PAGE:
Milius likes having a lot of cigars around because, like many cigar aficionados, he enjoys giving them to friends. "I'm a cigar lord," he says proudly. On the second Wednesday of every month, he is host to a cigar-smokers' dinner at the Pacific Dining Car, a steakhouse in Santa Monica. "It's the brotherhood of the stogie," he says, "and I'm the grand poo-bah. Sometimes I wear a Viking helmet to the dinner."
In Los Angeles, as elsewhere, a number of restaurants have recently started special cigar dinners, but many of the movie folk have their own--either regularly scheduled events, like Schwarzenegger's at Schatzi and Milius' at Pacific Dining Car, or impromptu gatherings, like the one Hutch Parker, vice president of HBO, periodically attends at Le Dome.
Parker also takes considerable pleasure in giving cigars to friends--and, again, like most cigar smokers, he seems to like talking about his first cigar almost as much as some men like to talk about their first sexual experience.
For many young men--especially in Southern California--that first sexual experience often takes place in a car. In Parker's case, the "first time" with cigars also involved a car. Two cars, actually.
Parker and his brother Parker Stevenson, the actor, took a class in race-car driving. It was exciting and exhilarating and liberating and "we were feeling very macho and studly afterward," Parker says. "Out came these cigars, as a natural extension of that feeling."
But Parker is as sentimental as he is studly. David Ladd, senior vice president at MGM and brother of Alan Ladd Jr., former president of MGM, introduced Parker to his wife three years ago, and since then, every time they see each other--no matter where or under what circumstances--Parker gives him a Cuban cigar.
"It seems only fair," Parker says, "and if I forget, David reminds me."
Fred Westheimer, an agent at William Morris, often joins Parker and Ladd for the Le Dome dinners. Westheimer, who represents Candice Bergen, John Hurt, Jacqueline Bisset and Paula Abdul, remembers falling in love with the smell of cigars when he was seven or eight years old, watching his dad smoke.
Once he got to college, Westheimer began smoking cigars. Still close to his father, he recently borrowed a book from his library and read it before going to sleep one night. "That night I dreamed of walking through tobacco fields," he says. "I didn't know until I told him about the dream later that he'd often read that book while smoking a cigar."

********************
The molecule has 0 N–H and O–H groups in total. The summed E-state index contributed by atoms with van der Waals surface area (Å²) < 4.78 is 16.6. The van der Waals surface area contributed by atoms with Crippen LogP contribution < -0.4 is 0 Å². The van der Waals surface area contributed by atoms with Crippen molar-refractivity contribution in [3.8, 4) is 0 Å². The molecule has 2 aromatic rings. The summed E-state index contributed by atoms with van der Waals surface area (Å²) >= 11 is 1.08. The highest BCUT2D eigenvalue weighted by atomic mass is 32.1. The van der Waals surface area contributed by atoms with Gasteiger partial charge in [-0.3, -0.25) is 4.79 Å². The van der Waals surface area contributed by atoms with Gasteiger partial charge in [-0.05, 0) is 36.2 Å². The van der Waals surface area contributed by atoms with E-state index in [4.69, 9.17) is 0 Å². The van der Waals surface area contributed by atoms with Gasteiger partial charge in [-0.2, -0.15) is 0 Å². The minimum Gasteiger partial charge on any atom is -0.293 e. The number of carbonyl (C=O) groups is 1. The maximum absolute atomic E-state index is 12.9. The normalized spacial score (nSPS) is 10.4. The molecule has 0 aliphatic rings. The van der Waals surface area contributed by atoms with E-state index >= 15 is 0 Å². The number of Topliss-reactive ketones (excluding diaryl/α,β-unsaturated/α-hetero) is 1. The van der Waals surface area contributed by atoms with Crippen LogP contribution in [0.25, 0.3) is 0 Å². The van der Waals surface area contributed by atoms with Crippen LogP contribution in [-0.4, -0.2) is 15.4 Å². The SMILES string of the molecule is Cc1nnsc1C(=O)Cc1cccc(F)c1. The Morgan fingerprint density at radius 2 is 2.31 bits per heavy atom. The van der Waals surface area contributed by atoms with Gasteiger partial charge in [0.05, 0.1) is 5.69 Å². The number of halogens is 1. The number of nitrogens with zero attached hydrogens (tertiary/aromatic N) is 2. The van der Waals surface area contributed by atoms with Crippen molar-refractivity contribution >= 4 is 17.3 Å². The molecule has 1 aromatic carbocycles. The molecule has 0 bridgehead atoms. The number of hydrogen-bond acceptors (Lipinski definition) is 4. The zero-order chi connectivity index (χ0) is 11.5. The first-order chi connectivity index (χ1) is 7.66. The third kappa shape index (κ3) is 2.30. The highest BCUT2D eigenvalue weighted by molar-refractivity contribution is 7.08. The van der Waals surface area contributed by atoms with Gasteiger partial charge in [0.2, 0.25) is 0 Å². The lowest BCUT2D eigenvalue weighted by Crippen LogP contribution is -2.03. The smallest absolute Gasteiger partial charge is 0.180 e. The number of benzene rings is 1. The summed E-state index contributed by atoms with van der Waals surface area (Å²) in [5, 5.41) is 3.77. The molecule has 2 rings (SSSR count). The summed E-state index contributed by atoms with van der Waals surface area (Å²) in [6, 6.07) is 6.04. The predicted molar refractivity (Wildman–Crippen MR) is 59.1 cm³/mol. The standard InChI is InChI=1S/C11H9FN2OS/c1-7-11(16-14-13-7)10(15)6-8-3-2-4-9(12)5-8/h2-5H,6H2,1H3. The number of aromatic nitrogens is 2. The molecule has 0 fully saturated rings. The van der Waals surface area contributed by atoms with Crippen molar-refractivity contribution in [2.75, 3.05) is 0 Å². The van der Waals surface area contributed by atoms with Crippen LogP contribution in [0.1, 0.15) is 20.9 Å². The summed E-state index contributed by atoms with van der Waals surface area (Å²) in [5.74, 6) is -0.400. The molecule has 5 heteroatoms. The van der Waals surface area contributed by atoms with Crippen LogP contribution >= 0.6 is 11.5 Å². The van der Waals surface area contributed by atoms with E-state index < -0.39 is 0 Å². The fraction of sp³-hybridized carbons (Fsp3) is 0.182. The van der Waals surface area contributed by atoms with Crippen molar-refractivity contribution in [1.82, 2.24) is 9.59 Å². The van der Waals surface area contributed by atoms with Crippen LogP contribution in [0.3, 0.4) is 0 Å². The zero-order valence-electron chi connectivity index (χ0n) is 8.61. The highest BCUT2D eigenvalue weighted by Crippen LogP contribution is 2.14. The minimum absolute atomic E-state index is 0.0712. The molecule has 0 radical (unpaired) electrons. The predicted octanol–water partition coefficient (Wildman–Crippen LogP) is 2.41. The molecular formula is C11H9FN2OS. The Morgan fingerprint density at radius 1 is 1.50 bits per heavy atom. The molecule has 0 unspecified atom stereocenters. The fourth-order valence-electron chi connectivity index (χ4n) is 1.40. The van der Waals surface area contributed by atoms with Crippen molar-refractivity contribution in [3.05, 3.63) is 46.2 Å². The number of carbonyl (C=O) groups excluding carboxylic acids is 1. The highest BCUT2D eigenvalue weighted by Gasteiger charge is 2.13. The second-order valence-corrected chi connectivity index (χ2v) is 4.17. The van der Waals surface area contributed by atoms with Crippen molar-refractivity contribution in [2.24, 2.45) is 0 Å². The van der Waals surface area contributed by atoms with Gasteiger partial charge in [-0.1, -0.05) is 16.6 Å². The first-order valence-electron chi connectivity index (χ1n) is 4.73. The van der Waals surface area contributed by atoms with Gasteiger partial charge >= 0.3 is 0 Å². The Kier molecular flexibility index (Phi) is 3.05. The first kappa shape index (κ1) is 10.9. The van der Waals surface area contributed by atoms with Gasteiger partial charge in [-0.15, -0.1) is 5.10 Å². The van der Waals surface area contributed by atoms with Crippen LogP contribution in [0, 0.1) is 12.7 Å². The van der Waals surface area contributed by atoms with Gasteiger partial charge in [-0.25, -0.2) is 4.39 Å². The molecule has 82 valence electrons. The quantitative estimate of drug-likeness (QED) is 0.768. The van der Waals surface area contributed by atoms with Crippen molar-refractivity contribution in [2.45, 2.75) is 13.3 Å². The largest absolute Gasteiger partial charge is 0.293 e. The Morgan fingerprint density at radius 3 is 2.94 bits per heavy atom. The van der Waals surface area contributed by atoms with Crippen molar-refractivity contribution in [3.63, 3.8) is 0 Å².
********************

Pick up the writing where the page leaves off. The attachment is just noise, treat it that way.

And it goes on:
Westheimer isn't sure whether the aroma of all those cigars had subtly permeated the pages or if the influence--the connection--was purely subliminal, almost mystical.
But Westheimer, like Milius, can't smoke at home.
"My wife does not like cigars at all. I'm banned from smoking them in the house."
Fortunately for Westheimer, Raul Julia is a client; the two often smoke together at Julia's house. "His wife not only lets him smoke in the house," Westheimer says, in tones of awe, "she lets him smoke in bed.
"I always say I should have married his wife."
But as producer Larry Thompson says, "if you smoke cigars, you have to make certain difficult decisions in life."
Thompson, who produced Broken Promises, The Woman He Loved and the television movie "Lucy and Desi: Before the Laughter," was in Europe last fall on a fund-raising expedition for The Prophet, a movie about Kahlil Gibran. One night, in the main casino in Monaco, Thompson spotted an attractive woman--a tall, slender brunette, just his type. He introduced himself and in the course of several, very pleasant hours together, he lit a cigar--whereupon she said, "You know, some people don't like the smell of a cigar."
"I know," Thompson replied.
"I guess you don't care," the woman said.
"It's not that I don't care," Thompson said, "but people either like you for who you are or they don't."
What did she say to that?
He laughs triumphantly.
"I guess she didn't mind. We both had cigars, together . . . after breakfast the next morning."
David Shaw is a Pulitzer Prize-winning media critic for the Los Angeles Times.